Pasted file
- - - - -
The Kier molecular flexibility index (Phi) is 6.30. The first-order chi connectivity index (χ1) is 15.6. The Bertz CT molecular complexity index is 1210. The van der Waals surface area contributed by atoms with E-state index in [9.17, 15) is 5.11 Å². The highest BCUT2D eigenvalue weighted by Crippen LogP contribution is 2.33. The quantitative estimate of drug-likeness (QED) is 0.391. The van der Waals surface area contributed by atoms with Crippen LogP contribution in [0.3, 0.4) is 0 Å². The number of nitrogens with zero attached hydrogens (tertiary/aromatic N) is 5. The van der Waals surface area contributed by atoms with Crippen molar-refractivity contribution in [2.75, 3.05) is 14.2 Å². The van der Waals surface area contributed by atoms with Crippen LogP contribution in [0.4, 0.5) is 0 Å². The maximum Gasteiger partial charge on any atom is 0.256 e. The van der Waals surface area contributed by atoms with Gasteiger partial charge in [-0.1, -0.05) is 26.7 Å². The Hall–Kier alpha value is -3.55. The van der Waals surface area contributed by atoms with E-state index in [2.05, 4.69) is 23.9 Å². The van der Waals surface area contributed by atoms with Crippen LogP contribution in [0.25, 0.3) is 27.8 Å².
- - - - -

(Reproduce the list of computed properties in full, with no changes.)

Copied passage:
The Kier molecular flexibility index (Phi) is 6.30. The first-order chi connectivity index (χ1) is 15.6. The Bertz CT molecular complexity index is 1210. The van der Waals surface area contributed by atoms with E-state index in [9.17, 15) is 5.11 Å². The highest BCUT2D eigenvalue weighted by Crippen LogP contribution is 2.33. The quantitative estimate of drug-likeness (QED) is 0.391. The van der Waals surface area contributed by atoms with Crippen LogP contribution in [0.3, 0.4) is 0 Å². The number of nitrogens with zero attached hydrogens (tertiary/aromatic N) is 5. The van der Waals surface area contributed by atoms with Crippen molar-refractivity contribution in [2.75, 3.05) is 14.2 Å². The van der Waals surface area contributed by atoms with Crippen LogP contribution in [0.4, 0.5) is 0 Å². The maximum Gasteiger partial charge on any atom is 0.256 e. The van der Waals surface area contributed by atoms with Gasteiger partial charge in [-0.1, -0.05) is 26.7 Å². The Hall–Kier alpha value is -3.55. The van der Waals surface area contributed by atoms with E-state index in [2.05, 4.69) is 23.9 Å². The van der Waals surface area contributed by atoms with Crippen LogP contribution in [0.25, 0.3) is 27.8 Å².